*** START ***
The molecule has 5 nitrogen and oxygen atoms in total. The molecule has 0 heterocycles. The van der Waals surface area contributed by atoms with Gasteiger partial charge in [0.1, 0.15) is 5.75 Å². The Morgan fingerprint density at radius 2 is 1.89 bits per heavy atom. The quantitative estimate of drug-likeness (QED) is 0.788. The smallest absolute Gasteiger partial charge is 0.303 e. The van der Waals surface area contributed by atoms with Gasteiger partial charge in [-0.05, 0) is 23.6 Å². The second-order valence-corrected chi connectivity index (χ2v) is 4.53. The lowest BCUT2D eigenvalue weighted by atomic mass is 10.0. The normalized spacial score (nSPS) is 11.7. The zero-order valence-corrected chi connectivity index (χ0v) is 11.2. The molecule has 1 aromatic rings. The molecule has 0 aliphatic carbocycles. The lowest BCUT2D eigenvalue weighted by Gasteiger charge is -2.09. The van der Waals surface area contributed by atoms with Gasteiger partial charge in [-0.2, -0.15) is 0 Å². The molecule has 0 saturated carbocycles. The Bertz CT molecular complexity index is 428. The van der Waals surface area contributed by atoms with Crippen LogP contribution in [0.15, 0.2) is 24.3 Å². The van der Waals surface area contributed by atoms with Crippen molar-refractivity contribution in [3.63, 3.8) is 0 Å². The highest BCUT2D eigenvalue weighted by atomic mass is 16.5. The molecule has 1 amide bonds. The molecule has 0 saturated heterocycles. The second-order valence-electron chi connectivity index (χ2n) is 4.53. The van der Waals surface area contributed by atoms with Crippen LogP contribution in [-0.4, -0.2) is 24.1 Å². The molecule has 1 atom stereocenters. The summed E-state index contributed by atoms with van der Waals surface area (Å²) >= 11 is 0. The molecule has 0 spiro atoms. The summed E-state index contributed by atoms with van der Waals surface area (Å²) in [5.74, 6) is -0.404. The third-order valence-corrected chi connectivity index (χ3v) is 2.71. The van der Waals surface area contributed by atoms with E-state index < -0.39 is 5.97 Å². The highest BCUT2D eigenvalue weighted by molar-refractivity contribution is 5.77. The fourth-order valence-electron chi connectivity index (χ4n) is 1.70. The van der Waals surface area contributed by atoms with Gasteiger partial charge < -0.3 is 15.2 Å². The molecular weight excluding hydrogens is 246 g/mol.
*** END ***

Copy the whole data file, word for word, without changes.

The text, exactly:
The molecule has 5 nitrogen and oxygen atoms in total. The molecule has 0 heterocycles. The van der Waals surface area contributed by atoms with Gasteiger partial charge in [0.1, 0.15) is 5.75 Å². The Morgan fingerprint density at radius 2 is 1.89 bits per heavy atom. The quantitative estimate of drug-likeness (QED) is 0.788. The smallest absolute Gasteiger partial charge is 0.303 e. The van der Waals surface area contributed by atoms with Gasteiger partial charge in [-0.05, 0) is 23.6 Å². The second-order valence-corrected chi connectivity index (χ2v) is 4.53. The lowest BCUT2D eigenvalue weighted by atomic mass is 10.0. The normalized spacial score (nSPS) is 11.7. The zero-order valence-corrected chi connectivity index (χ0v) is 11.2. The molecule has 1 aromatic rings. The molecule has 0 aliphatic carbocycles. The lowest BCUT2D eigenvalue weighted by Gasteiger charge is -2.09. The van der Waals surface area contributed by atoms with Gasteiger partial charge in [-0.2, -0.15) is 0 Å². The molecule has 0 saturated carbocycles. The Bertz CT molecular complexity index is 428. The van der Waals surface area contributed by atoms with Crippen LogP contribution in [0.15, 0.2) is 24.3 Å². The van der Waals surface area contributed by atoms with Crippen molar-refractivity contribution in [3.63, 3.8) is 0 Å². The highest BCUT2D eigenvalue weighted by atomic mass is 16.5. The molecule has 1 amide bonds. The molecule has 0 saturated heterocycles. The second-order valence-electron chi connectivity index (χ2n) is 4.53. The van der Waals surface area contributed by atoms with Crippen LogP contribution in [-0.4, -0.2) is 24.1 Å². The molecule has 1 atom stereocenters. The summed E-state index contributed by atoms with van der Waals surface area (Å²) >= 11 is 0. The molecule has 0 spiro atoms. The summed E-state index contributed by atoms with van der Waals surface area (Å²) in [5.74, 6) is -0.404. The third-order valence-corrected chi connectivity index (χ3v) is 2.71. The van der Waals surface area contributed by atoms with E-state index < -0.39 is 5.97 Å². The highest BCUT2D eigenvalue weighted by molar-refractivity contribution is 5.77. The fourth-order valence-electron chi connectivity index (χ4n) is 1.70. The van der Waals surface area contributed by atoms with Gasteiger partial charge < -0.3 is 15.2 Å². The molecular weight excluding hydrogens is 246 g/mol.